Sober Living For Woman Phoenix
When I first moved into sober living in recovery I wasn’t sure why we had so many rules. Curfew seemed too early, sharing rooms seems like I would get no privacy, the meeting requirements seemed excessive and having a weekly house meeting to “check-in” seemed overwhelming and repetitive. The drug testing I could understand because we were needing to stay clean, but the rest personally appeared unrelated to our real problems. As time went on I realized that I had more issues than a Vogue magazine and because of these rules I was learning how to live without realizing I was learning anything at all. While sharing a room with another girl I learned her boundaries and I learned to set my own. I couldn’t always ask the person who had a car for rides and I didn’t have to give out my cigarettes to anyone who asked. Proper boundaries were something sobriety blessed me with. Having a meeting requirement meant I heard more stories in the rooms that inspired me to keep going. I also met people at these meetings who really cared about me before I learned to love myself. The house meeting we had where we talked about feelings eventually had girls confessing about real things going on. I couldn’t believe when someone told on themselves for relapsing or someone openly talked about their depression and feelings!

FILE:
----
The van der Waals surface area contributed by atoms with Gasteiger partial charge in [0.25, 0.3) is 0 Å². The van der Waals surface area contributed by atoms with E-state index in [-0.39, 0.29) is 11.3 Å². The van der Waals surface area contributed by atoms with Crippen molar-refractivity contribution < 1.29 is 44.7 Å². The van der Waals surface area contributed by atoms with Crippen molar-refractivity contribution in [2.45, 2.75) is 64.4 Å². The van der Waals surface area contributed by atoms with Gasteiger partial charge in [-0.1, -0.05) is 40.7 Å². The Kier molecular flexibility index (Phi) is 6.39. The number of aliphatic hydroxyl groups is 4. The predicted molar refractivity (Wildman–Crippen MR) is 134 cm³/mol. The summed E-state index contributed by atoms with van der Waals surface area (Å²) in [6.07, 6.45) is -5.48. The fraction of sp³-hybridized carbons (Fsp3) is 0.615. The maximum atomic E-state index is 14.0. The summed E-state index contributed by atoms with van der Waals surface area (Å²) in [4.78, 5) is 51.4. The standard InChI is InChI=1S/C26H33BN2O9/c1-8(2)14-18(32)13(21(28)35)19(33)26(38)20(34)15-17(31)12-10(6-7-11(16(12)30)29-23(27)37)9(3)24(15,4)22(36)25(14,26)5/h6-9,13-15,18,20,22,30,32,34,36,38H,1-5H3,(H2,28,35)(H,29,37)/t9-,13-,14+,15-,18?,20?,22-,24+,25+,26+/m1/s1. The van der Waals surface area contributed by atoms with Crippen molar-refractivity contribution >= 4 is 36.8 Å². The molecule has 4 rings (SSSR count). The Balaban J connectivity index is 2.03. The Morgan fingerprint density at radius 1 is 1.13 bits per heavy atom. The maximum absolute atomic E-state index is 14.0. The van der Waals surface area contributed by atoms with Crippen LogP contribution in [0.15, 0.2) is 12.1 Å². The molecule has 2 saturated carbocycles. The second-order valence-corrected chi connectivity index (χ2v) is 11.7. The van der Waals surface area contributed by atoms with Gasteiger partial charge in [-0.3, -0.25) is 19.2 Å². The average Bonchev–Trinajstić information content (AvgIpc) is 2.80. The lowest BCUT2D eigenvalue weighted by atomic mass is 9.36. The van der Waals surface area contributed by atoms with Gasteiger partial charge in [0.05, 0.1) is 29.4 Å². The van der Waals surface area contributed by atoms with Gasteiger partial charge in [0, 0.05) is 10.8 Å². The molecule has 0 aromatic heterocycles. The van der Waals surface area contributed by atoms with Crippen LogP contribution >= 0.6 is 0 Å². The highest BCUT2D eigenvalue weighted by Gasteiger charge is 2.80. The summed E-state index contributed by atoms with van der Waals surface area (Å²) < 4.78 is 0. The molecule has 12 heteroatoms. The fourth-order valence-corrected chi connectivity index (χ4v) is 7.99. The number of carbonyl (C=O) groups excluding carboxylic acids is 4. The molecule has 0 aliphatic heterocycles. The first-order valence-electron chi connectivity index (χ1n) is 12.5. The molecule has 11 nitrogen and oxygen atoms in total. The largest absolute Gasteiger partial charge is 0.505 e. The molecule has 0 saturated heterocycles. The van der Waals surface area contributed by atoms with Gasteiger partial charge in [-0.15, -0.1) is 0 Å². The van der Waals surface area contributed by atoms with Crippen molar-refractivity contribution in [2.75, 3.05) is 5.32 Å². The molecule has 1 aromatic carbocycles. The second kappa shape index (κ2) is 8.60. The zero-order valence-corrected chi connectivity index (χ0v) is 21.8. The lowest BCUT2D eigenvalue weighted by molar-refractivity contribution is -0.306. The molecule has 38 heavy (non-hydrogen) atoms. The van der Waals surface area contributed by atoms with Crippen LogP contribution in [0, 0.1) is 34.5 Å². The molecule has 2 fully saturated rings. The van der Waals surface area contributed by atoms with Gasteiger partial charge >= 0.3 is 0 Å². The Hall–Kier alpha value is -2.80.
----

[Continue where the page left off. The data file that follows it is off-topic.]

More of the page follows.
I look back and realize that I am lucky to have had those first examples of how to get honest even when the outcome could have consequences. Confessions like that also taught me to reach out to other people in recovery because you never know how someone else is feeling. Curfew taught me time management and chores taught me how to be a part of a group effort as now to do my laundry on my own without my mom struggling behind me when I left things in the dryer (funny but true). Overall I think sober living is such an integral part of recovery because it’s a stepping stone between treatment and the real world. It is a gentle way to start to integrate your recovery into regular life and learning skills that that improve your quality of life as a person in recovery living in a non-recovery world. Today I’m grateful to be on the other end of sober living and be able to help women learn these valuable skills that could help them throughout their lives.